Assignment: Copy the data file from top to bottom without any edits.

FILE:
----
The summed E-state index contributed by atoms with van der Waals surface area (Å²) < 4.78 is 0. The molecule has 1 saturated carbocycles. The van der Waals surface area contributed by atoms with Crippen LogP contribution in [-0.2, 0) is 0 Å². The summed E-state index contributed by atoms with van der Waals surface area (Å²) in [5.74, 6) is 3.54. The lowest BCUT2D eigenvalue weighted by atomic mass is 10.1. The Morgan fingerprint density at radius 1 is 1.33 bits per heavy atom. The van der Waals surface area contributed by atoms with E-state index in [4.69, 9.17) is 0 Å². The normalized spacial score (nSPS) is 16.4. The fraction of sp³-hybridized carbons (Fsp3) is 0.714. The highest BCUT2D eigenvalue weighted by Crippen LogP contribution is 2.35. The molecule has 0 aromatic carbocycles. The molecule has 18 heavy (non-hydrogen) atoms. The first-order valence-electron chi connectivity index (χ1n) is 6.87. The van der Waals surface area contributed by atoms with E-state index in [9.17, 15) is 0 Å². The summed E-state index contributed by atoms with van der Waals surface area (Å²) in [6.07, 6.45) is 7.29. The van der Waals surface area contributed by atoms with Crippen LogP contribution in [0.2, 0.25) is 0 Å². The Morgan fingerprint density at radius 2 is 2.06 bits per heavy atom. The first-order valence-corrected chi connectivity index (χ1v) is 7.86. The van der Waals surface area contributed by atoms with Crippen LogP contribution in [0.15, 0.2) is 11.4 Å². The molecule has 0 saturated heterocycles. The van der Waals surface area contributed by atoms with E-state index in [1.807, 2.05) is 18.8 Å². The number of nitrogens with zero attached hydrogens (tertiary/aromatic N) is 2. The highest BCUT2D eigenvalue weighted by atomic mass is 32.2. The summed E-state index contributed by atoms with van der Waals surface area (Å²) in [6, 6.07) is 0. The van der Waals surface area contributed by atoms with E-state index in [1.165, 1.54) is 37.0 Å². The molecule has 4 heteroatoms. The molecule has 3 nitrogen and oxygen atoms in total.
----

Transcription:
The summed E-state index contributed by atoms with van der Waals surface area (Å²) < 4.78 is 0. The molecule has 1 saturated carbocycles. The van der Waals surface area contributed by atoms with Crippen LogP contribution in [-0.2, 0) is 0 Å². The summed E-state index contributed by atoms with van der Waals surface area (Å²) in [5.74, 6) is 3.54. The lowest BCUT2D eigenvalue weighted by atomic mass is 10.1. The Morgan fingerprint density at radius 1 is 1.33 bits per heavy atom. The van der Waals surface area contributed by atoms with E-state index in [4.69, 9.17) is 0 Å². The normalized spacial score (nSPS) is 16.4. The fraction of sp³-hybridized carbons (Fsp3) is 0.714. The highest BCUT2D eigenvalue weighted by Crippen LogP contribution is 2.35. The molecule has 0 aromatic carbocycles. The molecule has 18 heavy (non-hydrogen) atoms. The first-order valence-electron chi connectivity index (χ1n) is 6.87. The van der Waals surface area contributed by atoms with E-state index in [9.17, 15) is 0 Å². The summed E-state index contributed by atoms with van der Waals surface area (Å²) in [6.07, 6.45) is 7.29. The van der Waals surface area contributed by atoms with Crippen LogP contribution in [0.2, 0.25) is 0 Å². The Morgan fingerprint density at radius 2 is 2.06 bits per heavy atom. The first-order valence-corrected chi connectivity index (χ1v) is 7.86. The van der Waals surface area contributed by atoms with Crippen LogP contribution in [0.15, 0.2) is 11.4 Å². The molecule has 0 saturated heterocycles. The van der Waals surface area contributed by atoms with E-state index in [1.807, 2.05) is 18.8 Å². The number of nitrogens with zero attached hydrogens (tertiary/aromatic N) is 2. The highest BCUT2D eigenvalue weighted by atomic mass is 32.2. The summed E-state index contributed by atoms with van der Waals surface area (Å²) in [6, 6.07) is 0. The van der Waals surface area contributed by atoms with E-state index in [1.165, 1.54) is 37.0 Å². The molecule has 4 heteroatoms. The molecule has 3 nitrogen and oxygen atoms in total.